If you’re an outdoor sports person you dread it worse than a root canal. You’ve done everything right and still you come home empty handed. Deepest sympathy, friend. You’re in a slump!
You’ll have to ride it out, but if that doesn’t sound appealing there may be a slump breaker. It’s called “taking along a beginner”. We should all be willing to introduce a novice to our game because that is the future of hunting and fishing. But as an added bonus, beginner’s luck may just break a slump.
I discovered this nugget of wisdom at the tender age of twelve purely by accident. My cousin and I had been skunked on our last two perch fishing trips. This time we were forced to drag along my cousin’s six year old brother. Now, the milk of human kindness had curdled within my cousin and he would not put a minnow on his little brother’s hook. His whine was so grating it could have given an Aspirin a headache. I could only stand it for forty minutes and I believed it was scaring the fish. Not one bite so far. One shiner was doing the back float in the pail. So, not wanting to waste a good minnow on my little cousin, I hooked him up with the dead one and tossed in his line.
He started to whip his rod around raise it to the sky then let it fall with a clang on the dock obviously scaring the fish. If he did that once more, I vowed it would be the last time but his rod arced down with a savage jerk. A feisty perch had snatched his dead minnow on the fall. He froze on the reel then threw the rod down in fright. My cousin leaped for it knocking him to the deck. In his bulky old lifejacket, the little guy did the upside down turtle on the dock while we landed the chunkiest perch we’d seen all year.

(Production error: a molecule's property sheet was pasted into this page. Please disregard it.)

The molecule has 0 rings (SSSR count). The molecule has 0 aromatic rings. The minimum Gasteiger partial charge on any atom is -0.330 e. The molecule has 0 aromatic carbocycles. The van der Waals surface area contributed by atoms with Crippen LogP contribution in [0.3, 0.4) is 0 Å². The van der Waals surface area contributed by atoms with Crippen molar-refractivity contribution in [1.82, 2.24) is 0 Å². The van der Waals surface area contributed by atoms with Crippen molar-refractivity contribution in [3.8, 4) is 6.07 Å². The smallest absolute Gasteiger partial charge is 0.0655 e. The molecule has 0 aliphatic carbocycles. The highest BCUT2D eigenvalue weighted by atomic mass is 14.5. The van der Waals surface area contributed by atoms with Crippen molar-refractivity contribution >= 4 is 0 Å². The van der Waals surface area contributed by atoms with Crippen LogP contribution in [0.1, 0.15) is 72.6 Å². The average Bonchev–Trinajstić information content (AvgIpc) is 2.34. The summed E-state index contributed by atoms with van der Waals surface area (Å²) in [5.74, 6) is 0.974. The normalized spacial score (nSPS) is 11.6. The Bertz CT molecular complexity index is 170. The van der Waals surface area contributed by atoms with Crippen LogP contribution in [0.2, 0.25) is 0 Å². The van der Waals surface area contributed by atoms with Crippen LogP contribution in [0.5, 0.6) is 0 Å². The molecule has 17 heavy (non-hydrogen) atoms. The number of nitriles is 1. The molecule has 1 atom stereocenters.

We’d never heard of jigging and we didn’t understand that, to finicky fish, a falling minnow is like a ripe plumb falling to the hand. But we weren’t such traditionalists that we couldn’t try something new. It was quite a sight – two grim young perch fishermen focused on raising and lowering their rod tips, steadily filling the stringer and a sniffling six year old holding his rod deathly still lest it happen to him again.
Years later, while in a duck hunting slump, I was pestered by a novice who wanted me to take him to my duck blind. I was reluctant because I didn’t want his inexperience to blow any of the few chances I was getting that season. I gave in, but I told him that I would do all of the calling.
The darkness in the marsh yielded to a beautiful, sunny day; the kind of day that makes ducks want to loaf where they are instead of fly around. I duck called for hours showcasing my calling skill for the beginner but nothing came within range. My partner had a new duck call and harassed me to let him try it out. I finally relented after scanning the sky to be sure there were no ducks in our air space. Unknown to us, three mallards that had spent the night in the bulrushes nearby had silently paddled in to investigate my calling. They were so close to our blind on the rush lined shore that we couldn’t see them through the rushes in front of us.
Whatever my friend did, he did with the fury of killing vipers. He cut loose on his call with a screech that nearly blistered the finish on my shotgun. The ducks; six feet in front of us, lifted off like piranhas were at their feet. I nearly swallowed my duck call, but I still had time to shoot and got a double. My friend missed on the remaining duck.
If he hadn’t squawked on his call when he did, I’m sure those ducks would have paddled past without us knowing they were there. Beginner’s luck had broken my slump again.
My friend was pumped over his calling, but it escaped him that calling was intended to bring ducks in, not drive them away in terror. “I told you I could blow a duck call,” he scolded as he looked around for his call where it fell when he stood up to shoot.
“I hope you didn’t lose it.” I consoled. “That call is golden!” It’s truly sad how a duck call can be lost for eternity when tossed a mere ten feet into the bulrushes.